Hijacking Campaign 2016

Wisconsin Alliance for Reform

Posted: February 1, 2016
Updated: May 31, 2017

This is a Madison-based conservative issue ad group formed in April 2015. Like other conservative groups, the Alliance touts itself as a pro-economic growth, anti-tax organization. The group’s leaders include Luke Fuller, a former aide to state Senator Leah Vukmir, R-Wauwatosa, and Chris Martin, former communications director for the state Republican Party. The Alliance’s decision to sponsor issue ads means that it can secretly raise and spend unlimited amounts of money on its outside electioneering activities. The organization claims its members are individuals and community leaders, but it does not identify any of its members.

The group first got noticed in November 2015 for running broadcast ads - here and here - attacking Democrat Russ Feingold, a year in advance of the November 2016 election. Feingold unsuccessfully challenged incumbent Republican U.S. Sen. Ron Johnson that election. Feingold had lost to Johnson in 2010 after holding the seat for 18 years.

Spring Election Activity

The Alliance was the largest outside group spender in the spring Wisconsin Supreme Court race, spending an estimated $2.3 million, more than all the Supreme Court candidates spent combined.

Three candidates faced off in the Feb. 16 primary for a 10-year seat on the state Supreme Court. The two top finishers moving on to the April 5 general election were incumbent Supreme Court Justice Rebecca Bradley, who was appointed to the job in October 2015 by Republican Gov. Scott Walker to fill a vacant seat on the high court, and Appeals Court Judge JoAnne Kloppenburg, who had last run for the office in 2011.

Two weeks before the Feb. 16 primary, the Alliance sponsored televisions ads throughout the state that praised Bradley. Television ad purchases filed with the Federal Communication Commission showed the group purchased ads in the Madison, Green Bay, La Crosse, Eau Claire, and Milwaukee markets.  The Alliance's first ad dubbed Bradley, one of the court's five conservative judges, an independent jurist who had earned the support of numerous members of the law enforcement community.  Media reports - here and here - said the footage of Bradley used in the group's ad was created by her campaign.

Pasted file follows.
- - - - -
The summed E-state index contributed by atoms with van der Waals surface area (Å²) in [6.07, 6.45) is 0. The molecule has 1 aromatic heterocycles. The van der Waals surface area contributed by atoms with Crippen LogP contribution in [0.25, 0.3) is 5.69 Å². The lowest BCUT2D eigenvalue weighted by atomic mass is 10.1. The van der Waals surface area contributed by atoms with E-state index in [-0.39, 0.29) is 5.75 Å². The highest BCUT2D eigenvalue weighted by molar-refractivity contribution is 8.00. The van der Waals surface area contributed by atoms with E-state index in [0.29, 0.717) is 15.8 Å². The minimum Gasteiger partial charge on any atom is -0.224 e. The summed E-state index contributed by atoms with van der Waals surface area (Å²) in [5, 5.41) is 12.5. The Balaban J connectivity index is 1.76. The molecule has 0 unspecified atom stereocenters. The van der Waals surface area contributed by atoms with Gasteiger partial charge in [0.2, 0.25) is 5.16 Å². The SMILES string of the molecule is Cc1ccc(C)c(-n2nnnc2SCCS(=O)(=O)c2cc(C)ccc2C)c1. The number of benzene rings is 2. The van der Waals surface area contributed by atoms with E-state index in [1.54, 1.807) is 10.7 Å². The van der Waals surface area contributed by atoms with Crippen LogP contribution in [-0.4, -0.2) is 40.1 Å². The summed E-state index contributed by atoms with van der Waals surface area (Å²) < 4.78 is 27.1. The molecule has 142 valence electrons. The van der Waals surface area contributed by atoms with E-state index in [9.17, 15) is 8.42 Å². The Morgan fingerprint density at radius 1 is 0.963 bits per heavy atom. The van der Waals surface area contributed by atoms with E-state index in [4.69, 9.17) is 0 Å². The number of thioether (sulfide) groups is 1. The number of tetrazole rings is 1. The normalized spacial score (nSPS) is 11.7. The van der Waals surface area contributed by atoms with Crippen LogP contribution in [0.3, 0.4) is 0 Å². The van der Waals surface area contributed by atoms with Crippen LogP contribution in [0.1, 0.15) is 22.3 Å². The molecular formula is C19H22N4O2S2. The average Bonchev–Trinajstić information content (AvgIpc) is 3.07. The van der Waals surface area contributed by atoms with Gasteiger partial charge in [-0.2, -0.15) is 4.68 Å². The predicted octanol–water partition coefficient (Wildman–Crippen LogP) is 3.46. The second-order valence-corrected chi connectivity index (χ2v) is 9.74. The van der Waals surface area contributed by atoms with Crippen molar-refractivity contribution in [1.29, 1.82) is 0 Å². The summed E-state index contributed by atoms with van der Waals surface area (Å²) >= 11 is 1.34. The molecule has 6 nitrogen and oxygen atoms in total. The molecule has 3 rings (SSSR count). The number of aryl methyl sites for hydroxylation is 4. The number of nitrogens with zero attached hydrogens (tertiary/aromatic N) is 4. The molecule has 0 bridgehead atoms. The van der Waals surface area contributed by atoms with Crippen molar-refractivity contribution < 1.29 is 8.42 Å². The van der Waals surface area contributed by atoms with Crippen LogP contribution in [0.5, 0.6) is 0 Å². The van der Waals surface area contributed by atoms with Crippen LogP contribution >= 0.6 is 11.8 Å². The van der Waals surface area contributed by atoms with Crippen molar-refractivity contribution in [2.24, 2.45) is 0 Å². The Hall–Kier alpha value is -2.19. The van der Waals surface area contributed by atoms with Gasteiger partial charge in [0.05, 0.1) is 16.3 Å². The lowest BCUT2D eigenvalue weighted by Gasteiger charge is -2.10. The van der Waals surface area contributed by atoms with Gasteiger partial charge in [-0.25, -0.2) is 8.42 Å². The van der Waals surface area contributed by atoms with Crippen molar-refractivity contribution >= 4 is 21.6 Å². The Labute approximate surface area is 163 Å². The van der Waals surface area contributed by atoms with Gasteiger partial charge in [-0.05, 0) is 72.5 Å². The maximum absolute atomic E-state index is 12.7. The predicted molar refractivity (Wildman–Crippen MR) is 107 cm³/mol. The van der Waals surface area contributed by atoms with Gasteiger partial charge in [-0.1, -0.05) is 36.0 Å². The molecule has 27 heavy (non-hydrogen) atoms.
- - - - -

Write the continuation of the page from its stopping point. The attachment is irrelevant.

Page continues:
The Alliance followed up its TV ads with a statewide, 60-second radio ad claiming Bradley was recognized for her judicial record and community service by fellow judges, law enforcement and firefighters.

The Democracy Campaign estimates the Alliance spent between $750,000 and $1 million on television and radio ads on behalf of Bradley in February.

In early March, the Alliance sponsored a smear ad that targeted Kloppenburg, a judge on the five-member 4th District Court of Appeals, for a decision issued by the court that granted a new hearing for a man convicted in Dane County Circuit Court of assaulting a 15-year-old. 

An Alliance spokesman said in an interview that the group had spent about $1 million on to air the second ad statewide on network and cable television. A review of television ad buys by the Democracy Campaign found that the group purchased two weeks of time, from about March 8 through March 21, in the Madison, Milwaukee, Green Bay, La Crosse, and Wausau television markets.

In mid-March, the Alliance sponsored a third television ad that targeted Kloppenburg for an appeals court decision in 2012 that reversed the conviction of a man in Jefferson County Circuit Court for exposing his daughter to harmful material.

During the last week of March, the Alliance launched a fourth television ad with the same theme as the others - accusing Kloppenburg of protecting criminals rather than victims. The ad referred to a 2008 Columbia County Circuit Court case in which Kloppenburg sided with a lower court ruling that excluded evidence against a man accused in a fatal hit-and-run case.

During the spring election the Alliance also got involved in at least one local race. The group sponsored mailings - here, here, here, and here - in February against Iowa County District Attorney Larry Nelson, one of four candidates for an Iowa County circuit judgeship. The mailings attacked Nelson for his handling of three cases as district attorney. Nelson failed to make it through the primary.

Nelson was one of three district attorneys who teamed up to appeal to the U.S. Supreme Court a Wisconsin Supreme Court decision in July 2015 that ended the John Doe II investigation into alleged illegal campaign coordination between Walker and outside special interest groups during the 2012 recall elections. In addition to ending the investigation, the conservative majority on the state's high court also decided that phony issue ad groups, like the Alliance, can legally coordinate their election activities with candidates.

Fall Election Activity

In early October, the Alliance spent an estimated $45,000 on two mailings and a radio ad that criticized Democratic candidate Art Shrader, who challenged incumbent GOP Rep. Ed Brooks for his 50th Assembly District seat, for supporting a state gas tax increase. The group also spent an estimated $15,000 on a mailing that criticized Democrat Howard White, challenger to incumbent GOP Rep. Kathy Bernier in the 68th Assembly District.